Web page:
AU Press Releases

AU installs experimental wind turbine

Alfred University’s Center for Environmental and Energy Research (CEER) is testing the winds with a new 10-kilowatt turbine it has installed on a hillside near this Western New York campus.

With funding from the New York State Energy Research and Development Authority, CEER installed the wind turbine in a cow pasture at a farm owned by its neighbor, Alfred State College, one of the State University of New York’s technology colleges, also located in Alfred, NY.

Soon, said Dr. Chris Sinton, CEER director, the turbine will be providing power to the farm's dairy barns. All that is needed is interconnection with NYSEG, the electric utility.

The turbine was installed during a five-day workshop held earlier this month and conducted by AWS Scientific of Albany and Bergey Windpower, manufacturer
of the turbine.

Fifteen people, some of whom had installed smaller wind systems, attended the workshop and learned how to install a 10 kW Bergey Excel-S wind turbine. They gained skills to become eligible wind installers under a NYSERDA incentives program.

Area installers who attended the workshop were Roy Butler from Four Winds in Arkport and Chris Schaeferfrom Solar and Wind FX in Canandaigua.

“Wind power is the fastest growing sector in the energy industry,” noted Sinton. “Many states, including New York, have seen a dramatic growth in the installation of wind generation over the past five years. This growth can bring jobs and income to the rural areas where wind potential is the highest.”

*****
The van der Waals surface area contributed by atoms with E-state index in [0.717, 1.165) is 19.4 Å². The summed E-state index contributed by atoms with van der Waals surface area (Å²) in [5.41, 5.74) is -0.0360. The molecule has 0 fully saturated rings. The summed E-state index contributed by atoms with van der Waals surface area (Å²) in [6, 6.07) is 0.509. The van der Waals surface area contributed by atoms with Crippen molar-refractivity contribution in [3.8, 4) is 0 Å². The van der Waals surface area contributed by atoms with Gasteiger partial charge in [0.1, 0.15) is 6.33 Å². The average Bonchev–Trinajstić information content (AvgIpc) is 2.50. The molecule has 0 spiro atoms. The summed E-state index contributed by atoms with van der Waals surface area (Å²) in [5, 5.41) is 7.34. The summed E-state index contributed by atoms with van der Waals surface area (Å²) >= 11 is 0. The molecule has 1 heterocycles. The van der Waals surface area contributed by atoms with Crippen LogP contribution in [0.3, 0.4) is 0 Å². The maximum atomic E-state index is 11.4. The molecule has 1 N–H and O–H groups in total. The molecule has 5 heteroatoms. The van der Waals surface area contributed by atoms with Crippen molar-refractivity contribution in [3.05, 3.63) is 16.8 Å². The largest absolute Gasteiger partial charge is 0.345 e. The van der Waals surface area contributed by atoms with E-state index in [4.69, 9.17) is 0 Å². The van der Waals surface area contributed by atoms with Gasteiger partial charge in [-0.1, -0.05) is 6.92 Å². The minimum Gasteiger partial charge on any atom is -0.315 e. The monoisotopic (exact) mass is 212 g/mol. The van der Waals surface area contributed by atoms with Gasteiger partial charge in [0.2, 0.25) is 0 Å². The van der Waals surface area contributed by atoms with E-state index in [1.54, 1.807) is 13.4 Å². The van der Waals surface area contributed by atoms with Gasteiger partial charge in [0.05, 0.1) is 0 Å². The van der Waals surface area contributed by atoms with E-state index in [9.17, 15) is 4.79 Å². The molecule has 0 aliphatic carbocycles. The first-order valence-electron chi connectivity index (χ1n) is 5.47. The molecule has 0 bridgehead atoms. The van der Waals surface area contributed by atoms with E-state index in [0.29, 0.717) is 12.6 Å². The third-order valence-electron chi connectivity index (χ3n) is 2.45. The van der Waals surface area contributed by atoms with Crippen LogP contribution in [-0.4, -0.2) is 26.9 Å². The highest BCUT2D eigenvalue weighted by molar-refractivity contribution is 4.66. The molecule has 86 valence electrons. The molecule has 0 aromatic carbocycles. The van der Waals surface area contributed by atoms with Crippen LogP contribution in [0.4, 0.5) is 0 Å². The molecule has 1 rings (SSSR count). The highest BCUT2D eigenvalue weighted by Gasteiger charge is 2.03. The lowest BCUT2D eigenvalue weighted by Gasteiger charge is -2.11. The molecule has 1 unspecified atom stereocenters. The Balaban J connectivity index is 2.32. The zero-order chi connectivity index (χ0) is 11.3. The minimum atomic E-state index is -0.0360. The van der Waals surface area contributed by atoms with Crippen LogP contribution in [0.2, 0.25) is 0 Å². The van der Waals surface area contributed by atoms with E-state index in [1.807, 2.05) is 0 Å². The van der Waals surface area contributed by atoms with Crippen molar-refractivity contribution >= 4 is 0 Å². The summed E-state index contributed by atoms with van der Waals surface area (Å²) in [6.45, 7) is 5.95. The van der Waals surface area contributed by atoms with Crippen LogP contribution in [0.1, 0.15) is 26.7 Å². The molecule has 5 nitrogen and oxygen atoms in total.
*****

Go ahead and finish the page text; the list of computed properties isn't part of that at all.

The bladed wind turbines that turn to produce electricity come in a variety of sizes. The large 1.5 megawatt turbines placed on 300 foot towers are used in central wind farms, such as the one recently opened in Fenner, NY. These facilities supply electricity into the power lines attached to area residences. Smaller turbines can be placed near buildings that can directly use the power. The Alfred workshop was designed to teach installers how to construct a small wind turbine installation, which in this case was a 10 kilowatt unit on a 100 foot tower (there are one thousand kilowatts in one megawatt).

"Small wind turbines can play an important role in supplying clean energy to rural areas," noted Jim Adams, project manager for AWS.

The New York State Energy Research and Development Authority, which funded the workshop and a majority of the cost for the turbine, is offering incentives for the installation of small wind turbines. However, the state needs qualified people to install and maintain the equipment, and this workshop ensures that knowledgeable installers are available, said Sinton.

The Alfred wind turbine will produce power that will be used by the milking barn at the farm. More important, the facility will be used by students and faculty as a renewable energy laboratory. Christina Ondak, an Environmental Studies major from Alfred University, and Sinton will be monitoring the performance of the wind turbine to determine how much power is produced and when it is available. This information will be used to determine the economic viability of such installations.

According to Sinton, "Alfred is in a region with both a large agricultural base and very good wind resources". Whether or not wind can provide an environmental and economic benefit to farmers is one of the things Sinton and CEER hope to demonstrate.